Friday, November 4, 2011

LROC: Boulder rich crater on floor of Aitken

Full resolution (65 centimeter per pixel) view of the boulder-rich central zone in an unusually shaped small crater north of Aitken N, on the wide floor of farside landmark crater Aitken. LROC Narrow Angle Camera (NAC) M141132981R, LRO Orbit 5932, October 7, 2010. Field of view is 378 meters wide, incidence angle 17.79° from 63.6 km. From LROC Featured Image released November 2, 2011 [NASA/GSFC/Arizona State University].
Wider angle view of the unnamed diamond-shaped and boulder-rich crater on the floor of Aitken. See the full size LROC Featured Image HERE [NASA/GSFC/Arizona State University].
Hiroyuki Sato
LROC News System

This extremely boulder-rich, unnamed crater is located on the floor of Aitken crater (at the north rim of South Pole Aitken Basin); the diameter is about 480 meters. The floor of Aitken crater is thought to be resurfaced by post-impact lava flows, which corresponds to the low-reflectance smooth surface. The unnamed crater impacted with and excavated these putative lava flows long after the lava solidified.

The high-reflectance boulders of this crater are mostly distributed within the crater cavity, and very few are visible in its ejecta. The extent of this ejecta, traced by the dark/bright contrast, is quite small compared to the crater diameter. Another crater with a similar diameter at 3.4 km to the northeast also has similar characteristics, which are different from typical craters with smooth bowl-shaped cavities and long, bright rays.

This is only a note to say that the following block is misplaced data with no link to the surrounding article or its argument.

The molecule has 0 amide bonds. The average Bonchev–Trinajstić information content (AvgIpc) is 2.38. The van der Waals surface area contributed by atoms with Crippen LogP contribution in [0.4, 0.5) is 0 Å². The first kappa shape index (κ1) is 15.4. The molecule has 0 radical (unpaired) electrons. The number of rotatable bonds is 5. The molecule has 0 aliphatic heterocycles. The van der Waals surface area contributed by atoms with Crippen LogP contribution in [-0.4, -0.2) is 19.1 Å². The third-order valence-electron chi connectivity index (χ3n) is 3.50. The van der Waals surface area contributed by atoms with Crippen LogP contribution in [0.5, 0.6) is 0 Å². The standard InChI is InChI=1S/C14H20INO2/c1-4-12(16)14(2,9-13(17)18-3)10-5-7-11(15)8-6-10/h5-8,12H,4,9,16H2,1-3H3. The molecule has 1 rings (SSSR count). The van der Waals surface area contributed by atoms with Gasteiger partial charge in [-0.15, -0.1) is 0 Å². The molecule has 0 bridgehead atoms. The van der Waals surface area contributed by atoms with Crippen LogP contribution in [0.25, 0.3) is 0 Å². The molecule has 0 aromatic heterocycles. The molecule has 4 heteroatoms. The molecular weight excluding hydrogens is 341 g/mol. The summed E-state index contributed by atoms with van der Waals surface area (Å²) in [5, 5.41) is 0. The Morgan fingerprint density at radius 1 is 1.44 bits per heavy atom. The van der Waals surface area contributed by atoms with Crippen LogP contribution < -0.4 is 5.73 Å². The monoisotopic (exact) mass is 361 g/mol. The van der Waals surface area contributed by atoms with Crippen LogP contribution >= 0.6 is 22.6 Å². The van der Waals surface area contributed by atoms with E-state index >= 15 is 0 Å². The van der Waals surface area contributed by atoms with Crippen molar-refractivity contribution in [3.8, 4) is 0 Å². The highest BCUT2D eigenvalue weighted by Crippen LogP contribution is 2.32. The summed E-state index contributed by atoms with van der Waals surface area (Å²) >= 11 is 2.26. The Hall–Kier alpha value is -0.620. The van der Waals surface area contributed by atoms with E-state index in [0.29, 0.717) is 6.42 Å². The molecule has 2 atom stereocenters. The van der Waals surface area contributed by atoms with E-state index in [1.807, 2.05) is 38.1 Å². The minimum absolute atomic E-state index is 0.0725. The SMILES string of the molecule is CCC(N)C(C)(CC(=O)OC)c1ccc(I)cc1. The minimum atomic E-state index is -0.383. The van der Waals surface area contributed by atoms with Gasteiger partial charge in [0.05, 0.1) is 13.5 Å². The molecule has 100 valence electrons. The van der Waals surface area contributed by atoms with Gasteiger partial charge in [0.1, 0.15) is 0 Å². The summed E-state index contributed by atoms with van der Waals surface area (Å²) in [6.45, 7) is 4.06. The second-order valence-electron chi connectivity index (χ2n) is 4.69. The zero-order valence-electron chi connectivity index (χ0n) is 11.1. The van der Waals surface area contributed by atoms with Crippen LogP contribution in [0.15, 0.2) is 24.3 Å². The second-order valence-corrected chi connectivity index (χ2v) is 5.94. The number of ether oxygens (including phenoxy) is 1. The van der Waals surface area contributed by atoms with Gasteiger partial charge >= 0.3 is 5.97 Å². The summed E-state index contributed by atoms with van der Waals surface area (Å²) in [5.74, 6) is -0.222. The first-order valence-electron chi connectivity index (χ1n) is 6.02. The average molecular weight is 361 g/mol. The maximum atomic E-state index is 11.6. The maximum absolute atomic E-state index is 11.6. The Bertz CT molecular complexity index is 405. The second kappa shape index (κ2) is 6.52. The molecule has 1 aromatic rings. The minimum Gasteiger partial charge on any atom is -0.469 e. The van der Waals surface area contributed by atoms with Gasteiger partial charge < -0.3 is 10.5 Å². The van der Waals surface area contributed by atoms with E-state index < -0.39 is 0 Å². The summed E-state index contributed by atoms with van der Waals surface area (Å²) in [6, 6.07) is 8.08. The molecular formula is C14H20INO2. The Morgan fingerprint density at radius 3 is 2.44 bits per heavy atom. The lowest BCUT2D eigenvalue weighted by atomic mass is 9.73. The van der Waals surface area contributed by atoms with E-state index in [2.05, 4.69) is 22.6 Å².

The physical properties of target materials, in this case the lava flow layers, and projectile itself, can change the final crater shape and boulder distribution. Why are so many boulders found only on the interior? That is a darned good question, and we don't know the answer! Perhaps the basalt is very thin here, and the lower portions of the crater expose underlying unconsolidated (loose) debris supplied as the ejecta from Aitken N crater. The strength difference between a basalt cap and the regolith may play a role in boulder distribution as well. This type of crater occurs in other mare, and their origins are often mysterious. Here is yet another lunar enigma awaiting future exploration!

LROC Wide Angle Camera (WAC) monochrome mosaic of Aitken crater, not far from the central meridian of the Moon's farside. Image center view is located near 16.46°S, 173°E. The star and rectangle indicate the location of the LROC Featured Image and NAC footprint. View the full size LROC WAC context image HERE [NASA/GSFC/Arizona State University].

Explorer this boulder rich crater and its environs on the floor of Aitken in the full NAC frame HERE.

Related posts:
Farside impact!
Ray of boulders
Recent Impact in Oceanus Procellarum
Rubble Pile on Fresh Crater Floor
Crater in Mare Humorum

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